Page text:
‘Confidence will breed good results’, BLM interviews Olympic gold medallist Denise Lewis

Denise Lewis

Denise Lewis holds a copy of Business Leader Magazine

Ahead of the Commonwealth Games, which takes place between 4 and 15 April 2018, president of Commonwealth Games England Denise Lewis spoke with Business Leader Magazine about the opportunities for its young Team England squad.

Lewis, who became Olympic heptathlon champion in 2000, urged the squad to take their chance in Australia offering advice to the athletes.

With a young team going to the Commonwealth Games in Australia, how much of an opportunity is this for them?

The Commonwealth Games is a real opportunity for younger athletes to get some silverware. There’s going to be pressure on them because there is expectation. Some athletes aren’t able to win on the global stage but they absolutely can make sure they deliver at a Commonwealth Games, in an environment that is welcoming, the performances should be good.

For young athletes, the question is, how do you cope with pressure?

They should use this opportunity to see how they can handle their nerves. There’s athletes going to these championships with probably no senior international experience, they will want to make an impact. It’s all about how they conduct themselves, how they learn to cope with being so far away from home and coping with the pressure of being part of such a big team. This is all going to be different for them. The experienced athletes who are at their second, third Commonwealth Games will equally want to perform to their best and should help the younger team members.

With those experienced athletes they’ll no doubt influence the others around them, how important is that influence from those experienced athletes?

It’s a learning and development game for the younger members of the team. You can’t expect them to just get it, it’s about gaining confidence, which will breed good results. They’re going to hopefully ask questions and the senior athletes will impart knowledge. The fact that they’re watching and sending a message to the younger athletes will be a big help. It’s also about how the more experienced athletes console the other members of the team if things don’t go well.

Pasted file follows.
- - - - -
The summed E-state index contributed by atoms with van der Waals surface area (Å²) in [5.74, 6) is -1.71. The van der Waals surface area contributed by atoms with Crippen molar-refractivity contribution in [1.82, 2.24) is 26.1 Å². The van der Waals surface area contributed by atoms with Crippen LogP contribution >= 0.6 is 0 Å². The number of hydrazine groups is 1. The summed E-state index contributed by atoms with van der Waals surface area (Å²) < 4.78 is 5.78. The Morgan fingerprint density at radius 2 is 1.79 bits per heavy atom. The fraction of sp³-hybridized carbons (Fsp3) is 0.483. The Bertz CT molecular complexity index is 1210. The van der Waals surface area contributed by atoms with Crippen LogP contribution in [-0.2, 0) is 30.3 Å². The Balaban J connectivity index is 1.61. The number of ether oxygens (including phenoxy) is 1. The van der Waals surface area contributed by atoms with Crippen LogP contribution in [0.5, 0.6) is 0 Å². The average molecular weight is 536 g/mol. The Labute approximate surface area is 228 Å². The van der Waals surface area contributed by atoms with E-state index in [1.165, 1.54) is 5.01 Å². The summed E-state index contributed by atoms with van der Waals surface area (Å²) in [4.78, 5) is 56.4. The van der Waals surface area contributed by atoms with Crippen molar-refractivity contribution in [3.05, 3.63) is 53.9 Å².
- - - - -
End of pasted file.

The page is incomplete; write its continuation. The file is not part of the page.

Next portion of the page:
How have you found the role of president?

I think sitting at a board level has been really interesting, learning what the challenges are, across the board in sport. I’m really proud of the board members and how Team England has managed to secure a partnership like with nPower going forward is really important as a brand and for funding. We have to continue to flourish and support the athletes.

In the role, how important is leadership and what qualities makes a good leader?

Leadership, I always say, is about leading from behind. You’ve got to listen to people and have your ear to the ground. There are so many facets to what the objectives are but it is about having clear goals and values as an individual or an athlete would. What are we trying to achieve? Who are we? What are we about? And what are we trying to deliver?

What inspires you to keep going ?

With this role, it’s my love of sport. I wouldn’t say it’s all I know but it’s been such a major part of my life and I continue to be amazed by how it can impact somebody and their lives. I know I am a product of that and I think I mirror the beginnings of many athletes who have to travel a lot, use facilities that aren’t great, but have something to focus on and that vehicle to express yourself can really turn your life around. The ripple effect that can have in inspiring someone to think differently about themselves and their lives or join you on that journey that can be amazing. Inspiring athletes to want to compete for their country is important to me.